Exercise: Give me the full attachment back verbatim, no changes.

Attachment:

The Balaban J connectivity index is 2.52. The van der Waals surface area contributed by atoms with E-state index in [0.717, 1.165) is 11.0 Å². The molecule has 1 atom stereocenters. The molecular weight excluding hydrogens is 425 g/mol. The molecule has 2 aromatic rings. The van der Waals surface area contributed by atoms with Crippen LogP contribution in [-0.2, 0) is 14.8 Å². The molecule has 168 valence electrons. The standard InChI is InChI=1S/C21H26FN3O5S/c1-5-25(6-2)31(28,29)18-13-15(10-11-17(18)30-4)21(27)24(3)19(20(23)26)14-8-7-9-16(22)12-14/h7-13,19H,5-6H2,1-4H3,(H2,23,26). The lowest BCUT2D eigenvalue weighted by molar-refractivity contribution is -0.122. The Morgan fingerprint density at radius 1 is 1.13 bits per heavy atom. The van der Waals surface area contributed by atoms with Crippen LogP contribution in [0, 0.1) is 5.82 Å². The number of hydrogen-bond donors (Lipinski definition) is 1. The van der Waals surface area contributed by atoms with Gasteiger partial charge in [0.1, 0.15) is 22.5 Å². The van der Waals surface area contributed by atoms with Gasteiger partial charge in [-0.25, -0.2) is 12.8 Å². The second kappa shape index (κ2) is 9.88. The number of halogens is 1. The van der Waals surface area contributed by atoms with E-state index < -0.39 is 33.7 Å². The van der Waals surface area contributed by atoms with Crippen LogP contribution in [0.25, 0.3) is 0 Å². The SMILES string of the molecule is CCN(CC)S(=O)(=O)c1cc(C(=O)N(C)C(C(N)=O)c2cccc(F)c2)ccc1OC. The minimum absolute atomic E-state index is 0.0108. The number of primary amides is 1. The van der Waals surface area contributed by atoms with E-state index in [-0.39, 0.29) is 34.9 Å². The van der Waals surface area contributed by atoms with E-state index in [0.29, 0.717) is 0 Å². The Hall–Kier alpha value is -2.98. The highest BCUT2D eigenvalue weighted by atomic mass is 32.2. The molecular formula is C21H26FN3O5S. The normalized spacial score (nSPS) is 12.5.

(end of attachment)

The Balaban J connectivity index is 2.52. The van der Waals surface area contributed by atoms with E-state index in [0.717, 1.165) is 11.0 Å². The molecule has 1 atom stereocenters. The molecular weight excluding hydrogens is 425 g/mol. The molecule has 2 aromatic rings. The van der Waals surface area contributed by atoms with Crippen LogP contribution in [-0.2, 0) is 14.8 Å². The molecule has 168 valence electrons. The standard InChI is InChI=1S/C21H26FN3O5S/c1-5-25(6-2)31(28,29)18-13-15(10-11-17(18)30-4)21(27)24(3)19(20(23)26)14-8-7-9-16(22)12-14/h7-13,19H,5-6H2,1-4H3,(H2,23,26). The lowest BCUT2D eigenvalue weighted by molar-refractivity contribution is -0.122. The Morgan fingerprint density at radius 1 is 1.13 bits per heavy atom. The van der Waals surface area contributed by atoms with Crippen LogP contribution in [0, 0.1) is 5.82 Å². The number of hydrogen-bond donors (Lipinski definition) is 1. The van der Waals surface area contributed by atoms with Gasteiger partial charge in [0.1, 0.15) is 22.5 Å². The van der Waals surface area contributed by atoms with Gasteiger partial charge in [-0.25, -0.2) is 12.8 Å². The second kappa shape index (κ2) is 9.88. The number of halogens is 1. The van der Waals surface area contributed by atoms with E-state index < -0.39 is 33.7 Å². The van der Waals surface area contributed by atoms with Crippen LogP contribution in [0.25, 0.3) is 0 Å². The SMILES string of the molecule is CCN(CC)S(=O)(=O)c1cc(C(=O)N(C)C(C(N)=O)c2cccc(F)c2)ccc1OC. The minimum absolute atomic E-state index is 0.0108. The number of primary amides is 1. The van der Waals surface area contributed by atoms with E-state index in [-0.39, 0.29) is 34.9 Å². The van der Waals surface area contributed by atoms with E-state index in [0.29, 0.717) is 0 Å². The Hall–Kier alpha value is -2.98. The highest BCUT2D eigenvalue weighted by atomic mass is 32.2. The molecular formula is C21H26FN3O5S. The normalized spacial score (nSPS) is 12.5.